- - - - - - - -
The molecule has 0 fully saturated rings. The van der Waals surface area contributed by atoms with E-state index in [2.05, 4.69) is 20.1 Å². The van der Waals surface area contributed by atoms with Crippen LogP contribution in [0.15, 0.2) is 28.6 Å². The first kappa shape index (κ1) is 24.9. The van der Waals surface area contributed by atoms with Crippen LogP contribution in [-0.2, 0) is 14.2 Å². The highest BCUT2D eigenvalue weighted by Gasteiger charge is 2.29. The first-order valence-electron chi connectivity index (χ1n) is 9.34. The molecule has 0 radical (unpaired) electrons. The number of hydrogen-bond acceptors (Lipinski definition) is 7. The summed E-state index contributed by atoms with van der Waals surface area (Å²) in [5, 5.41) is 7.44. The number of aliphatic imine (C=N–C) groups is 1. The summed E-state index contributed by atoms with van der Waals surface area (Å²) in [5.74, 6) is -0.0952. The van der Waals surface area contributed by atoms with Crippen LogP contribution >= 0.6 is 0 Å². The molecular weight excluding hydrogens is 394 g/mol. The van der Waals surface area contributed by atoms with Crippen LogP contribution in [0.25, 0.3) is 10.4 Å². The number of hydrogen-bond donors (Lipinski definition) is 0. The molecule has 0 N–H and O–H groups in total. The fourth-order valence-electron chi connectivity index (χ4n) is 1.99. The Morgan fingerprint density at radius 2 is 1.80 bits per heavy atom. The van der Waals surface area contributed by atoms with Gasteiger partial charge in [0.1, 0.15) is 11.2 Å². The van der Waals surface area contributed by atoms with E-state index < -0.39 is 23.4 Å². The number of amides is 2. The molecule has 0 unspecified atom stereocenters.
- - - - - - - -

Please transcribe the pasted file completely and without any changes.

The molecule has 0 fully saturated rings. The van der Waals surface area contributed by atoms with E-state index in [2.05, 4.69) is 20.1 Å². The van der Waals surface area contributed by atoms with Crippen LogP contribution in [0.15, 0.2) is 28.6 Å². The first kappa shape index (κ1) is 24.9. The van der Waals surface area contributed by atoms with Crippen LogP contribution in [-0.2, 0) is 14.2 Å². The highest BCUT2D eigenvalue weighted by Gasteiger charge is 2.29. The first-order valence-electron chi connectivity index (χ1n) is 9.34. The molecule has 0 radical (unpaired) electrons. The number of hydrogen-bond acceptors (Lipinski definition) is 7. The summed E-state index contributed by atoms with van der Waals surface area (Å²) in [5, 5.41) is 7.44. The number of aliphatic imine (C=N–C) groups is 1. The summed E-state index contributed by atoms with van der Waals surface area (Å²) in [5.74, 6) is -0.0952. The van der Waals surface area contributed by atoms with Crippen LogP contribution >= 0.6 is 0 Å². The molecular weight excluding hydrogens is 394 g/mol. The van der Waals surface area contributed by atoms with Crippen LogP contribution in [0.25, 0.3) is 10.4 Å². The number of hydrogen-bond donors (Lipinski definition) is 0. The molecule has 0 N–H and O–H groups in total. The fourth-order valence-electron chi connectivity index (χ4n) is 1.99. The Morgan fingerprint density at radius 2 is 1.80 bits per heavy atom. The van der Waals surface area contributed by atoms with Gasteiger partial charge in [0.1, 0.15) is 11.2 Å². The van der Waals surface area contributed by atoms with E-state index < -0.39 is 23.4 Å². The number of amides is 2. The molecule has 0 unspecified atom stereocenters.